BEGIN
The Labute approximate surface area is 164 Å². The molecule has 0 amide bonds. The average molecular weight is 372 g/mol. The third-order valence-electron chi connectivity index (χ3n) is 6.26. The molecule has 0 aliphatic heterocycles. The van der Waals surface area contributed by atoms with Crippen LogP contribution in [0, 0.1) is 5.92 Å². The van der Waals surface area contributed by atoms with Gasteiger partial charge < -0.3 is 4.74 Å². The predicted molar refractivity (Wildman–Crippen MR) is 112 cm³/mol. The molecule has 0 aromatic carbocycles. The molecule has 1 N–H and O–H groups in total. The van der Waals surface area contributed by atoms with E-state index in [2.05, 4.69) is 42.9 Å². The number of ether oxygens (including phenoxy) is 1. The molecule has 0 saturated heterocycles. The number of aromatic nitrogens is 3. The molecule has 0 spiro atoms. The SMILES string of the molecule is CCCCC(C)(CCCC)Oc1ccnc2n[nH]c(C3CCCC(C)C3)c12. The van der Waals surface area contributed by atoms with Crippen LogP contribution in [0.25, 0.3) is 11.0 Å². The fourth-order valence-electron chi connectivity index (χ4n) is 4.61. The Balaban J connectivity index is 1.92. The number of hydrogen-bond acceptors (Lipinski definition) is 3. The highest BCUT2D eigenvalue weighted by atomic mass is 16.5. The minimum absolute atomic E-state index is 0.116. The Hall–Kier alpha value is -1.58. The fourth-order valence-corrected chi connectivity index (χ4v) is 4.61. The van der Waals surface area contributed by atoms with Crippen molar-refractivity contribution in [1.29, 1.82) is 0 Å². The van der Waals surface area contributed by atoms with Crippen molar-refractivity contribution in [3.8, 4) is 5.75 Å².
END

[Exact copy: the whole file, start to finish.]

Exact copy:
The Labute approximate surface area is 164 Å². The molecule has 0 amide bonds. The average molecular weight is 372 g/mol. The third-order valence-electron chi connectivity index (χ3n) is 6.26. The molecule has 0 aliphatic heterocycles. The van der Waals surface area contributed by atoms with Crippen LogP contribution in [0, 0.1) is 5.92 Å². The van der Waals surface area contributed by atoms with Gasteiger partial charge < -0.3 is 4.74 Å². The predicted molar refractivity (Wildman–Crippen MR) is 112 cm³/mol. The molecule has 0 aromatic carbocycles. The molecule has 1 N–H and O–H groups in total. The van der Waals surface area contributed by atoms with E-state index in [2.05, 4.69) is 42.9 Å². The number of ether oxygens (including phenoxy) is 1. The molecule has 0 saturated heterocycles. The number of aromatic nitrogens is 3. The molecule has 0 spiro atoms. The SMILES string of the molecule is CCCCC(C)(CCCC)Oc1ccnc2n[nH]c(C3CCCC(C)C3)c12. The van der Waals surface area contributed by atoms with Crippen LogP contribution in [0.25, 0.3) is 11.0 Å². The fourth-order valence-electron chi connectivity index (χ4n) is 4.61. The Balaban J connectivity index is 1.92. The number of hydrogen-bond acceptors (Lipinski definition) is 3. The highest BCUT2D eigenvalue weighted by atomic mass is 16.5. The minimum absolute atomic E-state index is 0.116. The Hall–Kier alpha value is -1.58. The fourth-order valence-corrected chi connectivity index (χ4v) is 4.61. The van der Waals surface area contributed by atoms with Crippen molar-refractivity contribution in [1.29, 1.82) is 0 Å². The van der Waals surface area contributed by atoms with Crippen molar-refractivity contribution in [3.8, 4) is 5.75 Å².